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US immigration and Taxes

Non-citizens who reside in the U.S. for more than 183 days [generally] meet the definition of a ‘tax resident,’ or a ‘resident for tax purposes.’ They are subject to the tax laws as if they were citizens.

This appeared in the Wall Street Journal Today:
“… Illegal aliens probably pay very little state
income taxes, but close to their share of sales taxes. Therefore,
states that rely more heavily on sales taxes than income taxes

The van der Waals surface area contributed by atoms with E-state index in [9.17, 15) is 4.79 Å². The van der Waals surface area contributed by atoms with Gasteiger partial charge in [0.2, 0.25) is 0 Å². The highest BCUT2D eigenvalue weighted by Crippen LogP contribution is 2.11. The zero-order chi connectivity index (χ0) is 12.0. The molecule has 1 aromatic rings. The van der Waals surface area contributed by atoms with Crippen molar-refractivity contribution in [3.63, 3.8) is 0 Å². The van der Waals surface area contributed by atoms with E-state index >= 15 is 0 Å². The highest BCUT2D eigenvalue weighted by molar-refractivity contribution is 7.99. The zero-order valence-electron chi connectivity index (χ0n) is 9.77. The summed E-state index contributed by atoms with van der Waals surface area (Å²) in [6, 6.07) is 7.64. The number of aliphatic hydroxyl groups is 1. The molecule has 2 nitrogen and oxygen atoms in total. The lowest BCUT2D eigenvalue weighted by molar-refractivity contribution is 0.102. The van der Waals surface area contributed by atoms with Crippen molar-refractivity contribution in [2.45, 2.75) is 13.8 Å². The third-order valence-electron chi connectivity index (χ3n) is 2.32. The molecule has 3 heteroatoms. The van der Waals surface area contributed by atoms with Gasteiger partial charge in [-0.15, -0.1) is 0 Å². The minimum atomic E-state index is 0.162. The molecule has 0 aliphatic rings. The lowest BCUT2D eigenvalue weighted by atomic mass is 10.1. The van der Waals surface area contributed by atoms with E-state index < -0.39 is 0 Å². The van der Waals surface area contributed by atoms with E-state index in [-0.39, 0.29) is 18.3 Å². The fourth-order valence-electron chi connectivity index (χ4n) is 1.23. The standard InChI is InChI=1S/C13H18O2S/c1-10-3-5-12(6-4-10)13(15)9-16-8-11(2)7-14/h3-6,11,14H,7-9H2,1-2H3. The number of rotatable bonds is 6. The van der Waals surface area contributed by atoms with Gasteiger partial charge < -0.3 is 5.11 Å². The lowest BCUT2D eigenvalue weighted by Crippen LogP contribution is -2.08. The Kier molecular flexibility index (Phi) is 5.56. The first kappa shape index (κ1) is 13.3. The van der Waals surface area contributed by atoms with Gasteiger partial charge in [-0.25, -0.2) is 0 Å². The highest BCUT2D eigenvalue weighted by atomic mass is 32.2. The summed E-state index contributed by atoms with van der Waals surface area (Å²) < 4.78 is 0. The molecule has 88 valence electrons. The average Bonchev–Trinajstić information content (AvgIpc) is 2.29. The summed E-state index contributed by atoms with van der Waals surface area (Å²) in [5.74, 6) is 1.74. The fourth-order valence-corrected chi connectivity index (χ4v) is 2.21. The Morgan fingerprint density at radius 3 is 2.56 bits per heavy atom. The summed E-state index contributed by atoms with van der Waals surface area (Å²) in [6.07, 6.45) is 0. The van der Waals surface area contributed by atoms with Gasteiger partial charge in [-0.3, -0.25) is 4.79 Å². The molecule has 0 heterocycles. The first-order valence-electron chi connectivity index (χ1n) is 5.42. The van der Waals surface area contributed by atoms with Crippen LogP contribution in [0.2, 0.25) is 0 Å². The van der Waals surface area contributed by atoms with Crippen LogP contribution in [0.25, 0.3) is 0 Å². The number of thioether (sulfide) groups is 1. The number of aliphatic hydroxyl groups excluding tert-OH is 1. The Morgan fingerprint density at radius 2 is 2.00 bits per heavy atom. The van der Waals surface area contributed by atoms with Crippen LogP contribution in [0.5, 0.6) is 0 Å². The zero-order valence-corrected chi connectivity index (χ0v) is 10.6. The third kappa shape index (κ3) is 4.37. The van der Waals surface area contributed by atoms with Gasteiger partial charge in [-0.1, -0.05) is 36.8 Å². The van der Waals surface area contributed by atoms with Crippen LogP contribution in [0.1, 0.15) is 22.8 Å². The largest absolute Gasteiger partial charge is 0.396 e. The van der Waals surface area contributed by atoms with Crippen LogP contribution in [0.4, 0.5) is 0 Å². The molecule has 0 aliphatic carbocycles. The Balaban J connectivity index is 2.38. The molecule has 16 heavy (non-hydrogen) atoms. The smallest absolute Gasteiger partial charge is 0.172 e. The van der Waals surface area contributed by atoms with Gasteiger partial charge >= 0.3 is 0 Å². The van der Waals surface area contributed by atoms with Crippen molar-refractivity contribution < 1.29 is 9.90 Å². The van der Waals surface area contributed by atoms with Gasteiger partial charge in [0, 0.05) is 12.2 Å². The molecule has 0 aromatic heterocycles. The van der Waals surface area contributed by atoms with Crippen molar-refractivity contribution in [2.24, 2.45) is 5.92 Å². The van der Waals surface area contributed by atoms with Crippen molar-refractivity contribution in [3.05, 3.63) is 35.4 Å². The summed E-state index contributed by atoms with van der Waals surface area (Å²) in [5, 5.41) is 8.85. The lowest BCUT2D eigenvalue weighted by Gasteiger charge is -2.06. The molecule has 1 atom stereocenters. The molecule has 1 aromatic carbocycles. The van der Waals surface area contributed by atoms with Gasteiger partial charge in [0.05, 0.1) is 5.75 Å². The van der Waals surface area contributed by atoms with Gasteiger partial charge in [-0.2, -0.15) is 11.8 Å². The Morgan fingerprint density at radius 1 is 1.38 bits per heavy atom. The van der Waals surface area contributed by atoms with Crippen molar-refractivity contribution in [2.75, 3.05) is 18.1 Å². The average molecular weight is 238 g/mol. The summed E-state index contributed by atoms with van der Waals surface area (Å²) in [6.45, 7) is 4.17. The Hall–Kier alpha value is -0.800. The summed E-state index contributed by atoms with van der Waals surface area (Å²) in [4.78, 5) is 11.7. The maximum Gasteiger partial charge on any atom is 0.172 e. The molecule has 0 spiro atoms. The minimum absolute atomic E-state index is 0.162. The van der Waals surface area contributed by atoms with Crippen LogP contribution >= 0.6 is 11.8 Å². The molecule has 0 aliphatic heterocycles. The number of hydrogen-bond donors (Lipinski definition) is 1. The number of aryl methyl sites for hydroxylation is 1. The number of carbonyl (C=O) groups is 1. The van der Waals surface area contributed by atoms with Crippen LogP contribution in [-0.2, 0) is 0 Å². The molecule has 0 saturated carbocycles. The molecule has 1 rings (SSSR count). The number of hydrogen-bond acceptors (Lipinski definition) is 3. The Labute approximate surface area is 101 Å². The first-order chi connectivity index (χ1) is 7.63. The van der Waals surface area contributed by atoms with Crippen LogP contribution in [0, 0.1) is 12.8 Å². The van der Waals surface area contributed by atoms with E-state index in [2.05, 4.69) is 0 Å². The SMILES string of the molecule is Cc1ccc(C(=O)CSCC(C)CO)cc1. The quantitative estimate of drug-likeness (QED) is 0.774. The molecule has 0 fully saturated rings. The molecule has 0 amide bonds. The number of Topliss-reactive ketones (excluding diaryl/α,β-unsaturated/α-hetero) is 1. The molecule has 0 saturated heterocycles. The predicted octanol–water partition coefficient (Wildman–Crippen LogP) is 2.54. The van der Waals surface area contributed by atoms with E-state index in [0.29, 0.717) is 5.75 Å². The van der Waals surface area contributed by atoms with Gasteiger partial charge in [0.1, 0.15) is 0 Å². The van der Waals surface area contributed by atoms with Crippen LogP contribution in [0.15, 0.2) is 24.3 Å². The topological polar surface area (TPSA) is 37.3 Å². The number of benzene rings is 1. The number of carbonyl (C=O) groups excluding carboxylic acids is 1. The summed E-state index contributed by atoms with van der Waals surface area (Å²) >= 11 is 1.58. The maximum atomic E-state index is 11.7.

are going to get more revenue out of their illegal aliens to pay
for the expenses they incur. This helps explain why California is
burdened much more by illegal aliens than Texas … Thus Texas
gets the vast bulk of its revenue from sources that are most
likely to be paid by illegal aliens, while California gets the
bulk of its revenue from sources that they are much less likely
to pay … Liberals always condemn sales taxes as regressive –
taking more in percentage terms from the poor than the rich.

However, realistically, such taxes are the only ones that really
get revenue from the illegal-alien population to offset the large
and growing cost they impose for health care, education and other
government services …”